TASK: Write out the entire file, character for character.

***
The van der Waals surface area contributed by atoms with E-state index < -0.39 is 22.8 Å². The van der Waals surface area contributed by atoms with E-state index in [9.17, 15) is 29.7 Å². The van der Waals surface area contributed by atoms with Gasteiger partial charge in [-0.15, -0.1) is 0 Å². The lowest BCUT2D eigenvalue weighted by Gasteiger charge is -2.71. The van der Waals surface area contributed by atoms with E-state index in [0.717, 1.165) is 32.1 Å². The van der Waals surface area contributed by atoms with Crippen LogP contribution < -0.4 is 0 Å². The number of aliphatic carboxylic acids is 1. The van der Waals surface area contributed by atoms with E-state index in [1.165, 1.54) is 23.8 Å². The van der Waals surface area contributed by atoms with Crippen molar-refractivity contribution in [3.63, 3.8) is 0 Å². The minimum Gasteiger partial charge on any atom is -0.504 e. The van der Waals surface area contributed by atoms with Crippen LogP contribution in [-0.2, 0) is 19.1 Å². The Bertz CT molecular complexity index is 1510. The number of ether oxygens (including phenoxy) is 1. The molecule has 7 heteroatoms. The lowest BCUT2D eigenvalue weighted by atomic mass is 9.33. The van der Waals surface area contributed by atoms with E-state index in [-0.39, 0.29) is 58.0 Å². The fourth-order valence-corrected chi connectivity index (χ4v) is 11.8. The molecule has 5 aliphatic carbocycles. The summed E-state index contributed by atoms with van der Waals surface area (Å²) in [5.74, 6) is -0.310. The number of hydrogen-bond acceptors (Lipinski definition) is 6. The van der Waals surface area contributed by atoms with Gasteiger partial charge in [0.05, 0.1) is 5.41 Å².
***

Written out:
The van der Waals surface area contributed by atoms with E-state index < -0.39 is 22.8 Å². The van der Waals surface area contributed by atoms with E-state index in [9.17, 15) is 29.7 Å². The van der Waals surface area contributed by atoms with Gasteiger partial charge in [-0.15, -0.1) is 0 Å². The lowest BCUT2D eigenvalue weighted by Gasteiger charge is -2.71. The van der Waals surface area contributed by atoms with E-state index in [0.717, 1.165) is 32.1 Å². The van der Waals surface area contributed by atoms with Crippen LogP contribution < -0.4 is 0 Å². The number of aliphatic carboxylic acids is 1. The van der Waals surface area contributed by atoms with E-state index in [1.165, 1.54) is 23.8 Å². The van der Waals surface area contributed by atoms with Crippen molar-refractivity contribution in [3.63, 3.8) is 0 Å². The minimum Gasteiger partial charge on any atom is -0.504 e. The van der Waals surface area contributed by atoms with Crippen LogP contribution in [-0.2, 0) is 19.1 Å². The Bertz CT molecular complexity index is 1510. The number of ether oxygens (including phenoxy) is 1. The molecule has 7 heteroatoms. The lowest BCUT2D eigenvalue weighted by atomic mass is 9.33. The van der Waals surface area contributed by atoms with E-state index in [-0.39, 0.29) is 58.0 Å². The fourth-order valence-corrected chi connectivity index (χ4v) is 11.8. The molecule has 5 aliphatic carbocycles. The summed E-state index contributed by atoms with van der Waals surface area (Å²) in [5.74, 6) is -0.310. The number of hydrogen-bond acceptors (Lipinski definition) is 6. The van der Waals surface area contributed by atoms with Gasteiger partial charge in [0.05, 0.1) is 5.41 Å².